The Sugar Quill
Author: FernWithy (Professors' Bookshelf)  Story: Lines of Descent  Chapter: July 28, 1974
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Lines of Descent

A/N: This story is complete, and I am uploading the last three sections now--it's been written in bits and pieces between "Of A Sort" segments, and I promise I am continuing to work on that as well.

Lines of Descent
by FernWithy

July 28, 1974. Three days after the full moon.

It was a good summer for strawberries.

They'd started coming in wildly in June, and hadn't stopped. Elizabeth was delighted; she hadn't had such a good crop since they'd come to the island four years ago. She'd lost some over the last three days (it had been a bad moon, and she'd felt too weak and ill to come outside), but she didn't begrudge them. They'd probably gone to hungry animals, and she understood hungry animals quite well. At any rate, she still had enough that she'd filled one basket, was partway through a second, and thought there might well be a third. Maddoc said she should just grow them by magic all year, like the rest of the wizarding world, but she took some delight in letting them grow in nature, letting them be special. It was something she could enjoy here on the island. Here in exile.

Maddoc called it an island--"our own private island"--but it was really just an outcropping of rock just large enough to hold some topsoil. Elizabeth could see the mainland in the distance, and the shack where a man rented boats to people on holiday, but she never went there. That had been part of the agreement when they'd been chased from the farm. The old man with the boats kept making offers on the property--he had visions of building a rustic hotel of some sort--and couldn't understand why neither Elizabeth nor Maddoc expressed the slightest interest.

Still, it had its advantages. Maddoc had made a lovely garden at the center of the outcropping, and the large western window had a majestic view of the water. The crisp salt air was invigorating. There was pleasant breeze, a great deal of privacy on full moons, and a choppy sea between her and any curious little hand that might find its way into her cage.

A pie, she thought, picking a berry the size of her small fist and deliberately pulling herself out of her ruminations. I'll make a strawberry pie this evening, with fresh whipped cream on top.

A shadow fell over the strawberry plants, and a foot came into her field of vision, clad in a battered canvas shoe with long laces. Somewhere above her, a soft, slightly hoarse voice, said, "Hullo, Elizabeth."

She was smiling before she even rose from the ground to see his face. "Remus," she said, wrapping her arms around him. "How good it is to see you!"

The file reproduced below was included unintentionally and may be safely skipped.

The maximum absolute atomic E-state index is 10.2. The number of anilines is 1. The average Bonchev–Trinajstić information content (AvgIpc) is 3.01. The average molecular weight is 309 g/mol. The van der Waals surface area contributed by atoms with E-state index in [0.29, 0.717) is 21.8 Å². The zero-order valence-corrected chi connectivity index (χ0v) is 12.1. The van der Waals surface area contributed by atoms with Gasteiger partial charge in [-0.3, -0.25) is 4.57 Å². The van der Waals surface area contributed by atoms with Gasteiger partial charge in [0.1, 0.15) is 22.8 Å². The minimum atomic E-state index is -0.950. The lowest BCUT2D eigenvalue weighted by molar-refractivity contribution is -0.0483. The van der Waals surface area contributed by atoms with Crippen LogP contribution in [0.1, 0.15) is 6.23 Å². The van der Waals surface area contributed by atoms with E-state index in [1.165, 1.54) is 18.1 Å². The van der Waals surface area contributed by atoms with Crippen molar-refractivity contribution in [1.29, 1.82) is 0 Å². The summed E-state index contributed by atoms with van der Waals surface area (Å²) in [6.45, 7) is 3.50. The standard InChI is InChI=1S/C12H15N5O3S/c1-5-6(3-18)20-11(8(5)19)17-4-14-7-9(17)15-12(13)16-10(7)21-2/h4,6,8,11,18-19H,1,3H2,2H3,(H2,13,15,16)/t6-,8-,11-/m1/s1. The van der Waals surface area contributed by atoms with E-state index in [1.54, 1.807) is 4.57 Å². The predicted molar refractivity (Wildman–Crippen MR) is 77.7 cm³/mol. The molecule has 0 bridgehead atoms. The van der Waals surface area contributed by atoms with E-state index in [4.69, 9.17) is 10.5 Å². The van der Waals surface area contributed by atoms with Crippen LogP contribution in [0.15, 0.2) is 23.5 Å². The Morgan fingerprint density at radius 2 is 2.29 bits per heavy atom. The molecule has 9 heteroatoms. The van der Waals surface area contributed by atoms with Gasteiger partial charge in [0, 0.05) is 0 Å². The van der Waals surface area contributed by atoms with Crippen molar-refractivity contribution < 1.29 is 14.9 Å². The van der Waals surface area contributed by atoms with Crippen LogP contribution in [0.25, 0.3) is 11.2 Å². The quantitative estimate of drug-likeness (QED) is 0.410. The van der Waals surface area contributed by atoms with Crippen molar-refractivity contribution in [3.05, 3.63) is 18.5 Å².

He gave her a brief hug, then drew away. He had always been a physically reserved boy, though when he'd been a small Wolf--not precisely a cub, more a Wolfling of sorts, without enough body mass to be a threat to her--he had been desperately affectionate, as though starved for it.

Well, at least with another werewolf. With his parents, or any other humans, he had snarled and snapped and clawed. But with Elizabeth, after they'd exhausted themselves dashing their heads and shoulders against the bars of the cage, he would curl up docilely under one of her forepaws and look up with those big golden eyes, waiting for her to groom him. She had usually done so.

There were no real thoughts beneath the moon, but there were feelings--oh, there were feelings--and as they had huddled together in the cage that Maddoc had built, surrounded by the protective charms both families had placed around the properties, Elizabeth had loved Remus ferociously, and felt the strength of a connection, of knowing that at last she was not alone. That she finally had the child she had longed for all her life.

But he wasn't a Wolfling anymore, and there was no longer any question of him staying with her during a full moon.

And considering what she'd done to his life, she had never had a right to the joy she'd taken in him. He was not her child; he was her victim.


She patted his arm. "I'm sorry. The usual run of thoughts. What brings you out to the island?"

"I just wanted to say hello."

"You're a terrible liar, Remus."

He shrugged, not denying it. "May I help you pick?" he asked, taking up the empty basket.

"If you'd like."

He crouched down on the other side of the vine and picked strawberries with an expression of intense concentration. They didn't talk for nearly half an hour, but so much of their early communication had been non-verbal that there was no particular feeling of distance associated with this. Every now and then, she caught him popping a berry into his mouth instead of the basket, which made her smile. Some things didn't change. Remus Lupin's sweet tooth appeared to be quite as incurable as his lycanthropy.

"How are your parents?" she asked. "I've missed talking to them since we left the farm."

"They're fine," Remus said, pulling up a leaf to find a nest of berries. "Mum said to bring you her best. They don't like the new neighbors very well." He grimaced. "Too many questions about my shed."

"Mmm. They commented on the cage when they bought the place. Maddoc told them it was a wool bin." Elizabeth kept her voice as casual as she could. As far as most of the town knew, there had been only one werewolf, and she had been dealt with. After Elizabeth had bitten Remus, the Lupins had insisted on secrecy about his condition--a wise precaution if he was to have any sort of normalcy in his life--and as long as he didn't speak out, there was no reason for the townspeole to know anything at all. There was no need to allow Remus's active imagination to fix on the idea of being chased from his home. It wasn't going to happen. "You're still transforming in the shed? Is it holding up now that you're bigger?"